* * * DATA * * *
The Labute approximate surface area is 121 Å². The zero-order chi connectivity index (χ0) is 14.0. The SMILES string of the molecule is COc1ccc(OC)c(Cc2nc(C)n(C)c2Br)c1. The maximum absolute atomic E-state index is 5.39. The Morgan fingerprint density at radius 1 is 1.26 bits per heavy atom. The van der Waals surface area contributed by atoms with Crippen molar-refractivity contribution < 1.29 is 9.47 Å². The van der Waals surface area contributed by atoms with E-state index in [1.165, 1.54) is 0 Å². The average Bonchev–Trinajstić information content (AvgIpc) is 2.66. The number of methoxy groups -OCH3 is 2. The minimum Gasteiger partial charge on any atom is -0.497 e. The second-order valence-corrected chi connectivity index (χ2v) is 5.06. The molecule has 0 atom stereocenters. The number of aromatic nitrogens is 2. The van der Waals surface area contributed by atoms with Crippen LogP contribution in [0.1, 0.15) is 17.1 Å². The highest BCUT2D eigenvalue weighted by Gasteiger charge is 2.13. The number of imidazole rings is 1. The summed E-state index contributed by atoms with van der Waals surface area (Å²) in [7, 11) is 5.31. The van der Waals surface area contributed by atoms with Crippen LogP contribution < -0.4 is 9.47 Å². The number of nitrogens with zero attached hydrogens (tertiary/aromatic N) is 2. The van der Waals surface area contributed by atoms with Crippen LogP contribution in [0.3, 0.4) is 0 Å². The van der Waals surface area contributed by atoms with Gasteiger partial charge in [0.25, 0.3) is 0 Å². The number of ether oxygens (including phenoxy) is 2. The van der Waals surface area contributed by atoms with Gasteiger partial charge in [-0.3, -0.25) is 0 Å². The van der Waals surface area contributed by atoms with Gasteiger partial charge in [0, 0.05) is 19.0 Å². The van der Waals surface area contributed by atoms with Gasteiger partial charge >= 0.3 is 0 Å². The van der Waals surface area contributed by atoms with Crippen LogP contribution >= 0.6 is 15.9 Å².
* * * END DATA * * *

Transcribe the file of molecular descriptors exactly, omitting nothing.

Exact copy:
The Labute approximate surface area is 121 Å². The zero-order chi connectivity index (χ0) is 14.0. The SMILES string of the molecule is COc1ccc(OC)c(Cc2nc(C)n(C)c2Br)c1. The maximum absolute atomic E-state index is 5.39. The Morgan fingerprint density at radius 1 is 1.26 bits per heavy atom. The van der Waals surface area contributed by atoms with Crippen molar-refractivity contribution < 1.29 is 9.47 Å². The van der Waals surface area contributed by atoms with E-state index in [1.165, 1.54) is 0 Å². The average Bonchev–Trinajstić information content (AvgIpc) is 2.66. The number of methoxy groups -OCH3 is 2. The minimum Gasteiger partial charge on any atom is -0.497 e. The second-order valence-corrected chi connectivity index (χ2v) is 5.06. The molecule has 0 atom stereocenters. The number of aromatic nitrogens is 2. The van der Waals surface area contributed by atoms with Crippen LogP contribution in [0.1, 0.15) is 17.1 Å². The highest BCUT2D eigenvalue weighted by Gasteiger charge is 2.13. The number of imidazole rings is 1. The summed E-state index contributed by atoms with van der Waals surface area (Å²) in [7, 11) is 5.31. The van der Waals surface area contributed by atoms with Crippen LogP contribution < -0.4 is 9.47 Å². The number of nitrogens with zero attached hydrogens (tertiary/aromatic N) is 2. The van der Waals surface area contributed by atoms with Crippen LogP contribution in [0.3, 0.4) is 0 Å². The van der Waals surface area contributed by atoms with Gasteiger partial charge in [0.25, 0.3) is 0 Å². The number of ether oxygens (including phenoxy) is 2. The van der Waals surface area contributed by atoms with Gasteiger partial charge in [-0.3, -0.25) is 0 Å². The van der Waals surface area contributed by atoms with Gasteiger partial charge in [0, 0.05) is 19.0 Å². The van der Waals surface area contributed by atoms with Gasteiger partial charge >= 0.3 is 0 Å². The van der Waals surface area contributed by atoms with Crippen LogP contribution >= 0.6 is 15.9 Å².